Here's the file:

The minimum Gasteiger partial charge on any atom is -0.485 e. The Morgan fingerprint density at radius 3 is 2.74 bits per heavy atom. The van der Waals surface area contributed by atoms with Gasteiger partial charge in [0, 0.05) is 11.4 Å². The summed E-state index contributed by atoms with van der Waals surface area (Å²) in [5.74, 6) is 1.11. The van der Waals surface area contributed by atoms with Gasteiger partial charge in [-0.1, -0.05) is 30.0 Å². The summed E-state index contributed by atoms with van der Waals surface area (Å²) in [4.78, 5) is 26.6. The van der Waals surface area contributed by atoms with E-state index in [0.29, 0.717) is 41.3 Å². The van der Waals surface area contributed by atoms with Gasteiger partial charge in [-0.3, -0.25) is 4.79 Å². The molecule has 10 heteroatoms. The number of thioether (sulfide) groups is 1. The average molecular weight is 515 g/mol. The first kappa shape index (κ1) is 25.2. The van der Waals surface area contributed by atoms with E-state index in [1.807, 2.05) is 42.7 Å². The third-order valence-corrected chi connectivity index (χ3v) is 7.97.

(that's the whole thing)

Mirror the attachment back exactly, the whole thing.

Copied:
The minimum Gasteiger partial charge on any atom is -0.485 e. The Morgan fingerprint density at radius 3 is 2.74 bits per heavy atom. The van der Waals surface area contributed by atoms with Gasteiger partial charge in [0, 0.05) is 11.4 Å². The summed E-state index contributed by atoms with van der Waals surface area (Å²) in [5.74, 6) is 1.11. The van der Waals surface area contributed by atoms with Gasteiger partial charge in [-0.1, -0.05) is 30.0 Å². The summed E-state index contributed by atoms with van der Waals surface area (Å²) in [4.78, 5) is 26.6. The van der Waals surface area contributed by atoms with E-state index in [0.29, 0.717) is 41.3 Å². The van der Waals surface area contributed by atoms with Gasteiger partial charge in [-0.3, -0.25) is 4.79 Å². The molecule has 10 heteroatoms. The number of thioether (sulfide) groups is 1. The average molecular weight is 515 g/mol. The first kappa shape index (κ1) is 25.2. The van der Waals surface area contributed by atoms with E-state index in [1.807, 2.05) is 42.7 Å². The third-order valence-corrected chi connectivity index (χ3v) is 7.97.